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Tuesday, September 1, 2015

Yet More on Atrium

It seems that the Atrium fiasco is dying down. I ams still taken aback by the fall out. Two scholars left Northwestern, Atrium will likely never be published again, and a prestigious university has a black eye. This is stunning to me, akin to a bad joke, but this is no joke. I will ponder what took place for a long time. Last night as I watched the full moon rise I was reminded that when it comes to disability rights the pace of change is glacial. Linking sexuality and disability remains a taboo for some. Disability is a social beast few outside disability rights care much about. Exceptions exist of course. Why I am even friends with bipedal people.

There is no outrage on the part of others when my rights are violated. Oh, I get a lot of sorries, many awkward silences, reprisals for not disclosing my disability in advance, avoidance etc. What I do not get often is a warm reception and support from strangers. While it pales in comparison to what Alice Dreger has experienced, I have taken much heat over the last year because of my essay in Atrium. I do not know what to make of my experience. I do know the controversy that erupted clouded the fine work of other scholars who contributed to Atrium. I do know the controversy did not prompt a discussion about sexuality and disability. To this end, the Chronicle of Higher Education published a short opinion piece I wrote. Link:

Here are the final few paragraphs: I knew there was a possibility that my essay would cause controversy. But the controversy I imagined revolved around disability, sexuality, and the professionalism of health-care workers. Having spent most of my adolescence on various neurological wards, I am well aware that health care is a series of complex relationships among people with divergent backgrounds and expectations. That is why I think that sexual relations between patients and health-care professionals is inappropriate.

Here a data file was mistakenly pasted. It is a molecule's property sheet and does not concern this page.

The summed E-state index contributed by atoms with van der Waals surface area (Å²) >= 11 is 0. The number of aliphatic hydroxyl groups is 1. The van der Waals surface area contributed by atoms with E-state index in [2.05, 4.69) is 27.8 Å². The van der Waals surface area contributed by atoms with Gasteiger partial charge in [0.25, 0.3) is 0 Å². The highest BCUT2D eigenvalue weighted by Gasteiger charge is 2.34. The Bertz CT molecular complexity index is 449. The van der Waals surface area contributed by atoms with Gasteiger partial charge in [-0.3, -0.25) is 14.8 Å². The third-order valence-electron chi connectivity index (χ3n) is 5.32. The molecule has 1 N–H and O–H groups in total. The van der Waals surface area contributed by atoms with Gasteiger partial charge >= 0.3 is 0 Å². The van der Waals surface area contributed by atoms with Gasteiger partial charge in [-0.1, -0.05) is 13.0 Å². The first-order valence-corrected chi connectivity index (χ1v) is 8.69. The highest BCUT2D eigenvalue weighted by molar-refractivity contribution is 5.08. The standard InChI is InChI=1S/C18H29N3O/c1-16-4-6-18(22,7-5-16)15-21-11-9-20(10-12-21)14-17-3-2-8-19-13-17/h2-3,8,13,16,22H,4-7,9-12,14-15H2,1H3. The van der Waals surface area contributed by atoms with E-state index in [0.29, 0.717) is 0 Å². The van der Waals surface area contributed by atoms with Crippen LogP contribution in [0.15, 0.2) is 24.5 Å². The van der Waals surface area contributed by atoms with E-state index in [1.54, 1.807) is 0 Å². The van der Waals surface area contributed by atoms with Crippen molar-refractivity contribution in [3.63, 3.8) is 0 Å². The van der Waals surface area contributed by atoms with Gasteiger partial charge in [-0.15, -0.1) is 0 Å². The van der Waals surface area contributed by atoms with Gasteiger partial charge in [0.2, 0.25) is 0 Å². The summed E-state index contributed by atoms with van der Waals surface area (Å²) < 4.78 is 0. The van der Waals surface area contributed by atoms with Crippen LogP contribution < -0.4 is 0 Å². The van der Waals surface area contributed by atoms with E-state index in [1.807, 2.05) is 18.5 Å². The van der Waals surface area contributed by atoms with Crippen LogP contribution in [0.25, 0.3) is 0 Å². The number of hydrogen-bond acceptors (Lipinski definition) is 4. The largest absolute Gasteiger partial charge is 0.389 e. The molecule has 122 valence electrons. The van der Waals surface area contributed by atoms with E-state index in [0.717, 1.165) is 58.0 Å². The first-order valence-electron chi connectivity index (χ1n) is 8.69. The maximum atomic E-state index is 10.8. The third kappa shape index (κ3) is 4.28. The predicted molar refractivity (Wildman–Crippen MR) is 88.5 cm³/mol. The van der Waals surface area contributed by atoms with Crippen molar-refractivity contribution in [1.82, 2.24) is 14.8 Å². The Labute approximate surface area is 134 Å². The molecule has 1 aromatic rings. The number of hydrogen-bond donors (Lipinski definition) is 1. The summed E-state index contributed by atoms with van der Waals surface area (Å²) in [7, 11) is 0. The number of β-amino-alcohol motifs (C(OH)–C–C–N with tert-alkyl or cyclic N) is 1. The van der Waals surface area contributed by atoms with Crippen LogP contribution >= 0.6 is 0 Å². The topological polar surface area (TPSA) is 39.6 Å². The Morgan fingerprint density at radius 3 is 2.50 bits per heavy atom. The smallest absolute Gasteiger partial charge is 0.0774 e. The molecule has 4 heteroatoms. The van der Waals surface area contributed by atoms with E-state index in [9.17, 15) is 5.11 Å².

I wanted to write about a unique and little-known history. Medical technology was not revered as it is today, mostly because it was absent. In place of technology, and in the absence of a universally accepted approach to rehabilitation, health-care workers were wildly creative. The focus was on what a body could do at a given level of injury. Walking was dismissed, and new forms of navigating the world were embraced. No idea was off the table, if it could help someone function in the wider world.
Such creativity is largely absent today. With an average length of stay for in-patient rehabilitation about 55 days, people with spinal-cord injuries cannot possibly learn all they need to know about bowel and bladder control, skin care, and so on. Teaching those imperative, but mundane, life skills does not attract patients or generate revenue. Instead, rehabilitation centers market and brand themselves around various forms of expensive, cutting-edge technology or a focus on cure.
Those approaches perpetuate feel-good stories about people overcoming paralysis and learning how to walk, thus increasing even more the stigma associated with using a wheelchair. That is a social failure for newly paralyzed patients and their families. Thinking about what people with disabilities can do rather than what they can’t do requires imagination — which my "head nurses" had in abundance.

1 comment:

advisor Kat said...

I really enjoyed reading your article. When I was in my 20s, I dated a quadriplegic man briefly. I had met him after visiting my friend who volunteered for a rugby quadriplegic team. He was older than me and very handsome. I was inexperienced at the time and never thought of him as any different than any other guy. He was very confident and not embrassed by anything. He even proceeded to put in a catheter in front of me when we were barely dating. I never got too far with him because we dated briefly but I figured he was capable with other body parts Luke hands/mouth. As I said, I was very inexperienced at the time and woukd never think of asking if we would proceed to sex. His teammates did have children so I assumed he was quite capable too:) take good care!